It is too early for squeaky-bum time and he is only too aware of the formidable opponents who lurk on his shoulder, yet Sir Alex Ferguson believes Manchester United can regain the psychological edge in this season's title race if they extend their six-point lead over Chelsea this weekend. He may even switch over from Celtic against Dunfermline tomorrow afternoon just to find out.
Less than a fortnight after Jose Mourinho claimed United had squandered a glorious chance to establish a commanding lead at the top of the table, Ferguson's men have an opportunity to go nine points clear of the reigning champions in the 147th Manchester derby this lunchtime, albeit having played two games more. Such a gap represents uncharted territory for Chelsea under Mourinho, and uncertainty over how they will respond may tempt even Ferguson to change his Sunday television ritual when they confront Arsenal at Stamford Bridge.
"Aye, I'll be watching it, unless it interferes with Setanta and the Scottish Premier League," he said, within a yard of a mortified reporter from Sky. "If we win [against City] then I don't have to worry about what happens in the Chelsea game but it is valid that Chelsea would never have been in that situation before," the United manager added. "Yes, they've got experience. None the less, they've never been in this position or had to deal with it. It is always better to have the points than the games. I am not saying it is a great advantage, but it is certainly an advantage."
Though Park Ji-Sung is available for the first time in three months, Ferguson is expected to select Ryan Giggs for the 688th time today at Old Trafford, a figure that will move the Welsh winger to joint second in the all-time United appearance list alongside Bill Foulkes and 71 behind Sir Bobby Charlton's club record.
"Ryan is 71 games behind Sir Bobby and it is definitely a realistic target to reach that figure," said Ferguson. "He's in great physical shape. He looks after himself, does not carry any weight and there's no reason why he can't play for another two or three years."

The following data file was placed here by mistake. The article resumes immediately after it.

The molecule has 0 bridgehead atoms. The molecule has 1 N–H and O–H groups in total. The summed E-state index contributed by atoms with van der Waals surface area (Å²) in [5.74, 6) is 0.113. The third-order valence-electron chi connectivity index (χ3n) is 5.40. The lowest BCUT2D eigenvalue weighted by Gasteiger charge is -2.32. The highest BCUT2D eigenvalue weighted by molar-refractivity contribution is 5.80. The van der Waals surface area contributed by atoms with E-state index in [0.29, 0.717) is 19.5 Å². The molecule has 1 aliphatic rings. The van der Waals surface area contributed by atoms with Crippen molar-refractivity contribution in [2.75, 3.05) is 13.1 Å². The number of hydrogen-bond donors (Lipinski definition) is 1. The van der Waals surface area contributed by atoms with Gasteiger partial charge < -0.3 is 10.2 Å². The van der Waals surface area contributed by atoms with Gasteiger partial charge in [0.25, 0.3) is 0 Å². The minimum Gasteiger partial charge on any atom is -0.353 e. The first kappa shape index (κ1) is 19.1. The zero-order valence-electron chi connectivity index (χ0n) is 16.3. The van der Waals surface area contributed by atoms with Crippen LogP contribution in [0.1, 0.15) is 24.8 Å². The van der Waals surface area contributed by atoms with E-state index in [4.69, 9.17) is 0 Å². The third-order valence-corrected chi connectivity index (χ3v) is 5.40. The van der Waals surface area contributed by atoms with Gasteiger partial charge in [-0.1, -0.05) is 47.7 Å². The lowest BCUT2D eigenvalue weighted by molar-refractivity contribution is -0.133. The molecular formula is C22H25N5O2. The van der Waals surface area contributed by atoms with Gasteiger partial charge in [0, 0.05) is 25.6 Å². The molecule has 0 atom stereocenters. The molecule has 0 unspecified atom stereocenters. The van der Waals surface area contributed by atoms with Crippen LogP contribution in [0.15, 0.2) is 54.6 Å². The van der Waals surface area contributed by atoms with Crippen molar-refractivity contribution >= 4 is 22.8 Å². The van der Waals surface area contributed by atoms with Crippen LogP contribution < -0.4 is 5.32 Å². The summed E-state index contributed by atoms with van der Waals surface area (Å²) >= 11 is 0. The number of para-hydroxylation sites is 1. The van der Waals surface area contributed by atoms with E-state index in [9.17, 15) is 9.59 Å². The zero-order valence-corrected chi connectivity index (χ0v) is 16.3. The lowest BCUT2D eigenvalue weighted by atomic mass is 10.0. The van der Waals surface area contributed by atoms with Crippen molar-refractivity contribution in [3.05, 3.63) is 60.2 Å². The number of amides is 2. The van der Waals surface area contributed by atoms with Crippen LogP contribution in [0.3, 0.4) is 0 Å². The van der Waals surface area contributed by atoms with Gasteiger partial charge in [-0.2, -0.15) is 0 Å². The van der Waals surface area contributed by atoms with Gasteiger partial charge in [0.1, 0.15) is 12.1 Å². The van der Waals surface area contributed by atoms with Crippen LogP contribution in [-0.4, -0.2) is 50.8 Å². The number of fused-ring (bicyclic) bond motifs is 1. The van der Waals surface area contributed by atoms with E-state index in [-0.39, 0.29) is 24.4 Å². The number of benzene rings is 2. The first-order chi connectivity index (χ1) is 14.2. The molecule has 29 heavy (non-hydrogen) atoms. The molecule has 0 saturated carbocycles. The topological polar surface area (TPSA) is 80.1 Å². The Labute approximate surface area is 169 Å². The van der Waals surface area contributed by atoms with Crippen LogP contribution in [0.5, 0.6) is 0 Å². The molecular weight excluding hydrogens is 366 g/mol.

City have not won at Old Trafford for 32 years, the season of the infamous Denis Law back-heel, but have drawn three out of their past four League games on enemy territory and have slowly improved their season with only one defeat in the past five matches.
Optimism has been further fuelled by the announcement from their chairman, John Wardle, at Thursday's AGM that the club are in talks with an unknown investor about a possible takeover, although with supporters salivating at the prospect of being bank-rolled à la Chelsea or, potentially, Liverpool, Pearce sounded a cautionary note.
"I can't see the point in a club being taken over if it doesn't help the football team financially," he said. "We've got a fantastic stadium, so we don't need to build another. It has to help the football team, the product on the pitch. If that is not the case then I don't understand the significance of it. When the chairman put his money into the club it helped the team because it went directly to the team. If there is a takeover then that needs to happen again."
New funds are unlikely to materialise for the January transfer window and the City manager believes it will take an Abramovich or Dubai-sized investment for his club to compete with their local rivals consistently.
Pearce added: "To be able to catch Manchester United and break through on a regular basis you are talking about a massive amount of investment. Put it this way; for what money Liverpool have put into their team it's fair to say they are not competing with Chelsea and United at the moment. They are one of the biggest sides in the country, they won the European Cup, but we are talking about guaranteeing your club is first or second in the championship. That is a massive order. The finance that would take and the years of evolution that would require are massive."
Of more concern to Pearce is the threat presented by Wayne Rooney and Cristiano Ronaldo to his ambitions of becoming the first City manager since Tony Book to triumph in the league at Old Trafford.
"In my time with England there was never anyone who was so young and so good as Rooney," he said. "At this moment in time he's up there with the all-time greats who have played for England and he's still only a baby, although it will be better to judge him when he's 30. As for playing against Ronaldo, I'd have made my wide player double up on him and try to get in his shorts. Though not in the biblical sense, of course."